SS: I think I answered that above. I had a modem and a computer and the rest I taught myself. I learned html code from stealing the source code of other sites and rebuilding my own site end tag by end tag. It didn’t take long for the site to become popular and build a following. It seemed I was at the right place at the right time though I couldn’t have possibly known that then.
RW: Who or what helped or influenced you in those early days of Oscarwatch?
SS: I was strictly concerned with predicting and watching the race, not trying to influence it. Other awards sites back then helped with history. Early readers were really helpful in sparking discussions and helping me in my mission to discover the race from beginning of the year onto the end.
RW: I remember the internet was fairly young then, but websites talking about the Oscars and awards season were practically newborn. Who else was out there producing similar awards season coverage online?
SS: When I started Tom O’Neil had Gold Derby. I think Jeff Wells was writing but he hadn’t yet started his site. David Poland was around, I think. Anne Thompson and Dave Karger were writing about the Oscars in print mostly. Some awards sites that are no longer here were excellent – Alex Fung’s Film Site, Fennec.org, Zeusefer. Shortly after I started my site, needless to say, awards sites sprung up everywhere. Kris Tapley started in Contention, Scott Feinberg started And the Winner Is… Variety and Hollywood Reporter owned the Oscar content at that time. The blogs shook that up a bit.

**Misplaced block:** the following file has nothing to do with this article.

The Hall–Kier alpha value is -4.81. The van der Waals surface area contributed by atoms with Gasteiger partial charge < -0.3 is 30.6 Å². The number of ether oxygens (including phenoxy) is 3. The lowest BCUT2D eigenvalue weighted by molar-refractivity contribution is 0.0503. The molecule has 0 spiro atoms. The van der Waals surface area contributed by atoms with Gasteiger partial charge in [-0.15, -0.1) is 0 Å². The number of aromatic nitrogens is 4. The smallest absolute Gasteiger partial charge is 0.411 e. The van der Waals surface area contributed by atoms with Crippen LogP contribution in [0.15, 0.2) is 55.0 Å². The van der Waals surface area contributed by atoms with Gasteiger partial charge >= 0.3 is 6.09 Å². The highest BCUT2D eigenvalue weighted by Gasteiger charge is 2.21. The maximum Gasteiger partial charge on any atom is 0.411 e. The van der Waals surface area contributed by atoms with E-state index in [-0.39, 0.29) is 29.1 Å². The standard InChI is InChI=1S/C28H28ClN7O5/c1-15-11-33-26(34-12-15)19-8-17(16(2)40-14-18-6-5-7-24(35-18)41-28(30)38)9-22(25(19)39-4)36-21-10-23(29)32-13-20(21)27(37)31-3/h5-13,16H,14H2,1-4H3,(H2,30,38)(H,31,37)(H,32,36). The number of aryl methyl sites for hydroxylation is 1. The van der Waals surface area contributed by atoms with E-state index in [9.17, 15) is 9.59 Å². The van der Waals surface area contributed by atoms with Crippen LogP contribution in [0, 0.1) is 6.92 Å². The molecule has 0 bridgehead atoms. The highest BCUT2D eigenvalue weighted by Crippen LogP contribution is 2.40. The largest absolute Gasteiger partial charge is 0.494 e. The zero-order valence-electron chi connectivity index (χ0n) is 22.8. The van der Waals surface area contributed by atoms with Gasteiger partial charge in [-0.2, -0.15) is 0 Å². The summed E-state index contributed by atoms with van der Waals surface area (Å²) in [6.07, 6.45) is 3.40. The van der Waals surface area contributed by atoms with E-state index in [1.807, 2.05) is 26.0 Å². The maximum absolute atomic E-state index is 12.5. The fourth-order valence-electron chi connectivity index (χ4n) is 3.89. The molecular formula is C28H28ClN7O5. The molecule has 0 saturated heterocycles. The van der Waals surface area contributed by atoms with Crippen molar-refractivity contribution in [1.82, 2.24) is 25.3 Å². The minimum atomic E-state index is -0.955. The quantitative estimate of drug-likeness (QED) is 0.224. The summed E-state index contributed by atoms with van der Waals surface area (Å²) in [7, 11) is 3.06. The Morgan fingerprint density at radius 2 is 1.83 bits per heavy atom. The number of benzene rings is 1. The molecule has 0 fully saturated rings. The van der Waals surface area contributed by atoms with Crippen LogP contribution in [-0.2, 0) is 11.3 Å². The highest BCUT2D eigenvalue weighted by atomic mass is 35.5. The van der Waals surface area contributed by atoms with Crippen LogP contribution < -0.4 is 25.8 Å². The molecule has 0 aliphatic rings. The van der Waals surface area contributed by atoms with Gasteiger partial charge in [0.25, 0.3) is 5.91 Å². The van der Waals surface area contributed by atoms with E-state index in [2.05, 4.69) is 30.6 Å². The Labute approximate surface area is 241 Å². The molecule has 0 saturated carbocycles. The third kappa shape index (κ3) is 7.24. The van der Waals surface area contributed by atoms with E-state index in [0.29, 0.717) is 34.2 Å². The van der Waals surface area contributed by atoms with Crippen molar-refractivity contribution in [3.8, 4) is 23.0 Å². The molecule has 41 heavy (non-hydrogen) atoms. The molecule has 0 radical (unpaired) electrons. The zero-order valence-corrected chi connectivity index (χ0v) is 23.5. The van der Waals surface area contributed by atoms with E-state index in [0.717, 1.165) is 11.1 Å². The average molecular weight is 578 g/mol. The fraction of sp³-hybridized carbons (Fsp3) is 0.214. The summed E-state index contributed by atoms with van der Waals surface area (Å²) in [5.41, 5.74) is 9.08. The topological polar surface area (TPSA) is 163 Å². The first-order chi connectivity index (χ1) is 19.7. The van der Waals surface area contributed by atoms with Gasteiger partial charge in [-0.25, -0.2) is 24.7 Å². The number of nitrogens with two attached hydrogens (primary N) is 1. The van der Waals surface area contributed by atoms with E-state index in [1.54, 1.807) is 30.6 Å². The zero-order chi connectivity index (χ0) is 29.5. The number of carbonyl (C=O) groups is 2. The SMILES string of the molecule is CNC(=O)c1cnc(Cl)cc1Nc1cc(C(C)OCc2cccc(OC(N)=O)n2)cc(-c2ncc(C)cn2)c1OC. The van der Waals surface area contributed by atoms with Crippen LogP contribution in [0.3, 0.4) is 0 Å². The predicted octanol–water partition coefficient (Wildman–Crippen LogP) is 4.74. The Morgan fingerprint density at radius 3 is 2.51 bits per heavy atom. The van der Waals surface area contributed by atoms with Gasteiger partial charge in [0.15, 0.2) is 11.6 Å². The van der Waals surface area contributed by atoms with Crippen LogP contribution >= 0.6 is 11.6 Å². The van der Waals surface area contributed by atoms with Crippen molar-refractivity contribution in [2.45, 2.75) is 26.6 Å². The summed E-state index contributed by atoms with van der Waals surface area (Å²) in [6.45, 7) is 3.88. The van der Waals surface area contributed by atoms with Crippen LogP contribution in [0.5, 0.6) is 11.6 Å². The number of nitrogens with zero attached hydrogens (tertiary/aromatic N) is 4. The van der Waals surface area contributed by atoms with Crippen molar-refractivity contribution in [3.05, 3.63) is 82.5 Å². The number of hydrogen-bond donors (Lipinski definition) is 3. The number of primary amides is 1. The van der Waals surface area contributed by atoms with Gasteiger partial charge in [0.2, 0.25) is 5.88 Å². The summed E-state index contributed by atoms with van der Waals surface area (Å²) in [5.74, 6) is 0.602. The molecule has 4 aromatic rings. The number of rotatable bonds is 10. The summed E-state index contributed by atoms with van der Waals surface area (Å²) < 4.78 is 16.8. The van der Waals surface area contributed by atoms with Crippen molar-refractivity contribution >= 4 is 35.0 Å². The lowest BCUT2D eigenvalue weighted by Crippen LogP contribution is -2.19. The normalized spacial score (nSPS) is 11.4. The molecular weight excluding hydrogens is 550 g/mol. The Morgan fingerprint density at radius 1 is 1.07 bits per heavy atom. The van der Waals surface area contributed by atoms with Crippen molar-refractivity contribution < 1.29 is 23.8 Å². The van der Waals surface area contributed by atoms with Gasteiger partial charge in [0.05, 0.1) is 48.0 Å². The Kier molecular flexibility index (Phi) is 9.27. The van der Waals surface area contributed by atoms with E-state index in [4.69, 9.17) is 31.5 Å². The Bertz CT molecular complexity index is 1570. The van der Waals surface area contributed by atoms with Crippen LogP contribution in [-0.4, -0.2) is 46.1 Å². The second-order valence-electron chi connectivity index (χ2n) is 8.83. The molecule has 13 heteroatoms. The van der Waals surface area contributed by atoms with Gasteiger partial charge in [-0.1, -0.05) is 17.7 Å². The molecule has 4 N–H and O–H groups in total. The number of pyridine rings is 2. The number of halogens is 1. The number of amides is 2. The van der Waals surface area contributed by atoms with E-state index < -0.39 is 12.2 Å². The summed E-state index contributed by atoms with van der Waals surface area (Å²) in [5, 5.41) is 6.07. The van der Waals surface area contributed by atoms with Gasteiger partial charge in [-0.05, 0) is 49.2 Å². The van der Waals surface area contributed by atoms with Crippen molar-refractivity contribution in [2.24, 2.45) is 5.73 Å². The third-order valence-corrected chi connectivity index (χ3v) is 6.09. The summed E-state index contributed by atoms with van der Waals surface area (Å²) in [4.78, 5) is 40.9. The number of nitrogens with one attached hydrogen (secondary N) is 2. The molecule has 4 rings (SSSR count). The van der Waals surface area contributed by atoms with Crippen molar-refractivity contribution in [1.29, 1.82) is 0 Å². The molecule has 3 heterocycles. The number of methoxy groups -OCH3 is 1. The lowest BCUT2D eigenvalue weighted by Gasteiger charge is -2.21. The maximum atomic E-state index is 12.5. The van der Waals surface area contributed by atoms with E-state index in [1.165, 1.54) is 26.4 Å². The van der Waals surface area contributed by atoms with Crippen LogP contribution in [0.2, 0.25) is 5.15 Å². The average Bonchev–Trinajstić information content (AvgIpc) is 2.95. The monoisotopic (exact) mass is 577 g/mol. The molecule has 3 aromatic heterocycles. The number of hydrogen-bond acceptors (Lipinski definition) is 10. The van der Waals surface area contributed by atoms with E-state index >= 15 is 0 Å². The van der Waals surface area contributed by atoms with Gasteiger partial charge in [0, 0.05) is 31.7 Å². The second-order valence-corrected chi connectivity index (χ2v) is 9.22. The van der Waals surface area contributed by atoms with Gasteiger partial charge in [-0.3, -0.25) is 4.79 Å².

Oh and I should add that blogging wasn’t yet a thing when I started. I wrote my site with HTML. Pretty soon software was developed like Movable Type and then eventually WordPress. I was here before the blogs, then turned into a blog because it was a matter of evolving along with what dominated internet content. Blogging sort of requires you inject yourself into the daily coverage more than a site that mimics a print site.
RW: And how soon did your website take off? Do you remember seeing the growth of awards talk coverage back then?
SS: For a long while my site really dominated the field. But little by little as more sites sprung up it began to spread. Soon the New York Times covered the Oscar race and then all of the major newspapers did it and that’s where find ourselves today. Way too much coverage on a fairly insignificant topic.
RW: So would you like to explain exactly what happened to Oscarwatch, to those that don’t know?
SS: I was sued by the Academy for using their name. A cautionary tale. I rebranded to awardsdaily.com
RW: From the outside looking in I was very fond of your site, being a complete movie and Oscar nut back then. What do you remember most fondly about the Oscarwatch years?